Benjamin John Power is a leading force in the field of electronic music. He enjoys a celebrated partnership with Andrew Hung under the band name Fuck Buttons and has recently released a solo project album.
Power on his own goes by the name Blanck Mass and his latest collection of tracks, Dumb Flesh, was unleashed upon the world last month. Since the release, Power has been frantically working to keep up with the demands of promotion and touring so I was thrilled when he agreed to answer a few questions for little ol’ me.
But why would FGV wanna talk to a electronic music champion? It just so happens that Benjamin John Power is a dedicated vegan.
Check out what he had to say.
Congratulations on your new collection of music, Dumb Flesh, being unleashed upon the world. How do you ready yourself for sharing art you’ve created? Is it a tough process?
Thanks! You can never really ready yourself for sharing something you’ve worked on for such a long time with world. It’s difficult when you’ve invested so much time, effort and love into something to allow it to become part of such a huge space. It’s no longer as personal, but if your intentions were honest in the first place then nobody can tell you what you have done is wrong. There is no wrong or right in this case.
Blanck Mass is a solo artistic endeavour for you, but you also create with Andrew Hung under the name Fuck Buttons. What are the major differences between fronting a project on your own and being part of a team?
One rule that Andy and I have had from the start with Fuck Buttons, is that for a Fuck Buttons track to be a Fuck Buttons track, we both need to have been a part of it from the moment it is born. We don’t bring ideas from outside the writing space. We’re both together from the moment the first key is pressed. This results in Fuck Buttons not necessarily being about what Andy and I bring to the table as individuals, but how our relationship manifests itself into tangible art. It therefore stands to reason that whatever I work on in my own time is Blanck Mass material.
You started your musical adventures in Bristol. What is unique about the city that helped form your direction and sound?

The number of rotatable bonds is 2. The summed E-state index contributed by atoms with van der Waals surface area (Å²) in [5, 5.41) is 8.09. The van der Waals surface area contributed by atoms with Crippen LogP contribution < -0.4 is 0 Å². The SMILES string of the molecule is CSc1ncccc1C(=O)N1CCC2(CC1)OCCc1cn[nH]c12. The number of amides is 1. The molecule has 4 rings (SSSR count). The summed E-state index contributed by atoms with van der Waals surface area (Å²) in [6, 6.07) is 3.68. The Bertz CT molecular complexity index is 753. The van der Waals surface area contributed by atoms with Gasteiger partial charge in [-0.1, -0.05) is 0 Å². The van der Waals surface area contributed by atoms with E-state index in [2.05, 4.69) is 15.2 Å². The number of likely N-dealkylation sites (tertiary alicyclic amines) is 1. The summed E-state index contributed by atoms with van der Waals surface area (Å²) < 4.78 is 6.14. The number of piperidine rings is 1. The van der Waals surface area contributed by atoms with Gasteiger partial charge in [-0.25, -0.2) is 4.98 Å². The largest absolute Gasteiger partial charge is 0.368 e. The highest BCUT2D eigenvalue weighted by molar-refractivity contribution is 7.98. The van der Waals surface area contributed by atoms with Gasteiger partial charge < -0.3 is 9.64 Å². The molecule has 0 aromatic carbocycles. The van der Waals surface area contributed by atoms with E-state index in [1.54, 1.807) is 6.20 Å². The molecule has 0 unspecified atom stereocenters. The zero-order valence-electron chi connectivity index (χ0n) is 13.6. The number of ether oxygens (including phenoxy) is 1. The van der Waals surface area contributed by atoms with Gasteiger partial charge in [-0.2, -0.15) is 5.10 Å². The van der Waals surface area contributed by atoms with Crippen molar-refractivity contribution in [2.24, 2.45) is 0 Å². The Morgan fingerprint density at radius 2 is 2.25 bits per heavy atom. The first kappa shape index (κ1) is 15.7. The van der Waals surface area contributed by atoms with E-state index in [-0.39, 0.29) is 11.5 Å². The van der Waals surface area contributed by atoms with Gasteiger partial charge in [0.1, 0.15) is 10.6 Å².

I have found with my various musical outlets that I strive to steer clear from any idea of ‘geographical location’ within the sound. I’ve never been part of any ‘scene’ as I think to do so is to ‘box in’ one’s potential. I prefer to approach the creative process much more freely, without the shackles of tradition and habit interfering. Saying this, Bristol is a lovely city and certainly helped me on my way when I first started to work in Fuck Buttons. I have moved around a lot during the last ten years, so to say I owed it all to Bristol would be unfair to the other places I have lived.
Can you explain how you came to veganism? Is your choice to identify as a vegan completely connected to ethical concerns?
100% ethical concerns. Although I have to admit that the health benefits I have seen since becoming vegan are a positive and very welcome by product. I had been vegetarian for 12 years prior to becoming a vegan and I wish with every shred of my being that I had done so much, much sooner. We are becoming more aware as a people of the implications of what we are force fed into consuming and my battle lies with our friends that don’t have a voice.
Your work connected to your music takes you around the country and the world. Have you found certain destinations to be more accommodating of vegans?
Without a doubt, some more than others, but the message is growing. I’m sure any vegan understands that you’re going to have a much harder time finding food in say, Spain, than you are going to in London or New York. But touring extensively I have found that there is always a way. I rely on a little forward planning before visiting a city, which usually allows me to explore the cities (something I never used to do). It’s enriching in the fact that there is now another layer to touring which I didn’t have before. It’s easy to become complacent in these situations but veganism has broadened my touring experience.
How about Bristol? If a vegan had only one day in Bristol, where should they eat and what should they order?
‘Cafe Kino’ in Bristol is 100% free of animal ingredients and is run by some lovely artistic types who have been around on the scene for years. Also, my very good friend Tom runs the ‘Maitreya Social’ who change their menu regularly and have amazing vegan options. Tell them I sent you!
Is your art informed by your sense of compassion and justice, or does it exist on a completely separate level?
I think my art is informed by everything I surround myself with, and one to have to be a machine to think otherwise. Be it diet, morals, family and friends, art, quality of life, all of these and many other things have historically shaped some of the most amazing artists and musicians. Often it is hard to pin point exactly which of these factors are more influential than others (especially when operating with largely instrumental music, as is my case) but we are aware of our surroundings and art is largely reactionary.
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